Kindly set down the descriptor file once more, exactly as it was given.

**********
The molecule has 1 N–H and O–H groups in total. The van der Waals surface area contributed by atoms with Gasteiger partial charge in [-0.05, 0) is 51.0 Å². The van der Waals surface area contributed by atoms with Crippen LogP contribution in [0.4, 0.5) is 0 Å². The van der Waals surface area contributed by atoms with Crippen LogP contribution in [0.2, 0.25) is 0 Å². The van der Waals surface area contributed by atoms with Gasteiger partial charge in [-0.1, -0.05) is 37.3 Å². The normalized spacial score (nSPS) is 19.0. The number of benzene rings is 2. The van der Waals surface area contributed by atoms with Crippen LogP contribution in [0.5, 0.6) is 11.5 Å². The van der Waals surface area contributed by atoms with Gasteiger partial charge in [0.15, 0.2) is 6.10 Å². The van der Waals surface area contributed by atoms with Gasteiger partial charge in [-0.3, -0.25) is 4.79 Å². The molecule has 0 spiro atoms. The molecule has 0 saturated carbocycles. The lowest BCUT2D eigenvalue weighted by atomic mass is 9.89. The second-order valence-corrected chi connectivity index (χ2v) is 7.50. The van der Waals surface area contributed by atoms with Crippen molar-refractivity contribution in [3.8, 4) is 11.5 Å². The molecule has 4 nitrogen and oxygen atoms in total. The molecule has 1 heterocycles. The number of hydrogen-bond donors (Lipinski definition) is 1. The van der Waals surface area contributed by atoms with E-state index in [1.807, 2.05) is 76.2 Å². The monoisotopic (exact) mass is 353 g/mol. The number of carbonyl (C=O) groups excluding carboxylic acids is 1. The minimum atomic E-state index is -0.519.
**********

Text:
The molecule has 1 N–H and O–H groups in total. The van der Waals surface area contributed by atoms with Gasteiger partial charge in [-0.05, 0) is 51.0 Å². The van der Waals surface area contributed by atoms with Crippen LogP contribution in [0.4, 0.5) is 0 Å². The van der Waals surface area contributed by atoms with Crippen LogP contribution in [0.2, 0.25) is 0 Å². The van der Waals surface area contributed by atoms with Gasteiger partial charge in [-0.1, -0.05) is 37.3 Å². The normalized spacial score (nSPS) is 19.0. The number of benzene rings is 2. The van der Waals surface area contributed by atoms with Crippen LogP contribution in [0.5, 0.6) is 11.5 Å². The van der Waals surface area contributed by atoms with Gasteiger partial charge in [0.15, 0.2) is 6.10 Å². The van der Waals surface area contributed by atoms with Gasteiger partial charge in [-0.3, -0.25) is 4.79 Å². The molecule has 0 spiro atoms. The molecule has 0 saturated carbocycles. The lowest BCUT2D eigenvalue weighted by atomic mass is 9.89. The second-order valence-corrected chi connectivity index (χ2v) is 7.50. The van der Waals surface area contributed by atoms with Crippen molar-refractivity contribution in [3.8, 4) is 11.5 Å². The molecule has 4 nitrogen and oxygen atoms in total. The molecule has 1 heterocycles. The number of hydrogen-bond donors (Lipinski definition) is 1. The van der Waals surface area contributed by atoms with E-state index in [1.807, 2.05) is 76.2 Å². The monoisotopic (exact) mass is 353 g/mol. The number of carbonyl (C=O) groups excluding carboxylic acids is 1. The minimum atomic E-state index is -0.519.